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What Luther Says

Evangelizing The Evangelical: The Divine Liturgy Explained

As a former Evangelical, I wanted to start a new series called "Evangelizing The Evangelical" to help confess "the faith that was once for all delivered to the saints" (Jude 1:3) to those who believe the things that I once believed.

After all, the thought of my fellow brothers and sisters in Christ who are suffering from a lack of assurance due to a conscience that is never really comforted by their good works "In Jesus' Name!" let alone their own perceived "stage of sanctification" brings back far too many bad memories.

It makes me think about how I wish I would've been exposed to the Lutheran faith a lot earlier in life (the complete Lutheran confession of the faith and not some Lutheran-In-Name-Only substitute) and how that would've made all the difference given the Biblical, Christ-centered focus. In other words, it would've been great to have been taught not just who Martin Luther was and what he did, but what makes being a Lutheran different from all the other confessions and denominations of the Christian faith.

Without being anchored to anything historical and orthodox, I was left to drift off on my own toward what I thought was the "True Jesus Christ" as portrayed by contemporary American Evangelicalism, but in reality was anything but (Matthew 15:14; Ephesians 4:14; 2 Timothy 4:3-4).

So, that's a quick explanation about why this series was born. I can't think of a better entry for our next installment of such a series than to take a closer look at something Evangelicals downplay if not completely ignore.

What Is The Divine Liturgy And Why Is It Important? 
It has been mentioned several times that Bethany Lutheran Church in Naperville, IL has in its pew racks a laminated 9″x14″ (7″ wide folded) pamphlet that describes the Divine Service. This is useful for visitors or those unfamiliar with the liturgical service. It’s been seen by many at BJS conferences held at the church over the past several years. The Brothers of John the Steadfast has worked with Bethany to make this available to other churches. We’ve spent some time working on this document to make it as clear as possible for people unfamiliar with our services. The first version available for public distribution is found below. We would appreciate everyone at least reviewing it, and leaving any comments that would help readers understand it be posted below.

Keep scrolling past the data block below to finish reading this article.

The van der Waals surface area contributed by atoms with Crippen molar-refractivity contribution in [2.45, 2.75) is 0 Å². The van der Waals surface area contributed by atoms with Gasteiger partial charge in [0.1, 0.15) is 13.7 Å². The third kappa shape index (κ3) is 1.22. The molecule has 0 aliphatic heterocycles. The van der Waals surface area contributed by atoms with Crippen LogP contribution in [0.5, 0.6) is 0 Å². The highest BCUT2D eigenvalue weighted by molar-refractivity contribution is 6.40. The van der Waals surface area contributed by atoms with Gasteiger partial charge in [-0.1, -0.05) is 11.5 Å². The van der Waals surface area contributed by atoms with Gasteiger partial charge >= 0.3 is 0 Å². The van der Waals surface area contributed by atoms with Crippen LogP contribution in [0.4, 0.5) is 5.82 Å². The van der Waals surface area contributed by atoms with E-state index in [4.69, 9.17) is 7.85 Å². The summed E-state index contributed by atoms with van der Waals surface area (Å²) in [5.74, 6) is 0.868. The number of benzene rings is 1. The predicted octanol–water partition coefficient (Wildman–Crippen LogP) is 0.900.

If you're still a little unsure as to why the Liturgy is important and how it denotes a clear difference between Evangelicals and Lutherans, then please set aside 60 minutes to watch and listen to this video lecture.

It features Pastor William Weedon, LCMS Director of Worship/International Center Chaplain, from an interview he gave to Ad Crucem Live, and it's specifically designed to introduce Evangelicals to the historic Divine Liturgy.

Introducing American Evangelicals To The Historic Liturgy 

After watching that, why in the world would we ever want to do away with the "Traditional Worship Service" and replace it with a "Contemporary Worship Service" instead? That's why I'm desperately seeking a faithful LCMS Church nearby for me and my family to attend as soon as possible.

Below is the link to the 24-part series that Pastor Weedon did on the Historic Liturgy for Issues, Etc. where he explains each and every single part of the Liturgy.

Issues, Etc.: Historic Liturgy Series With Pastor Will Weedon

I need to say one more thing here. A proper understanding that the Divine Liturgy wasn't just something "symbolic" that we did as a matter of tradition to "prove our love" and/or "show our obedience" to God was absolutely essential in helping me to see the errors in the things I had believed, taught, and confessed for so long.

The shift in thinking from "ME For Christ" to "CHRIST For Me" wasn't easy (and I still battle my "Old Evangelical Adam" from time-to-time), but it was a welcomed relief.

What I love most about the Divine Liturgy is that it keeps the focus where it belongs -- on our Lord and Savior, Jesus Christ!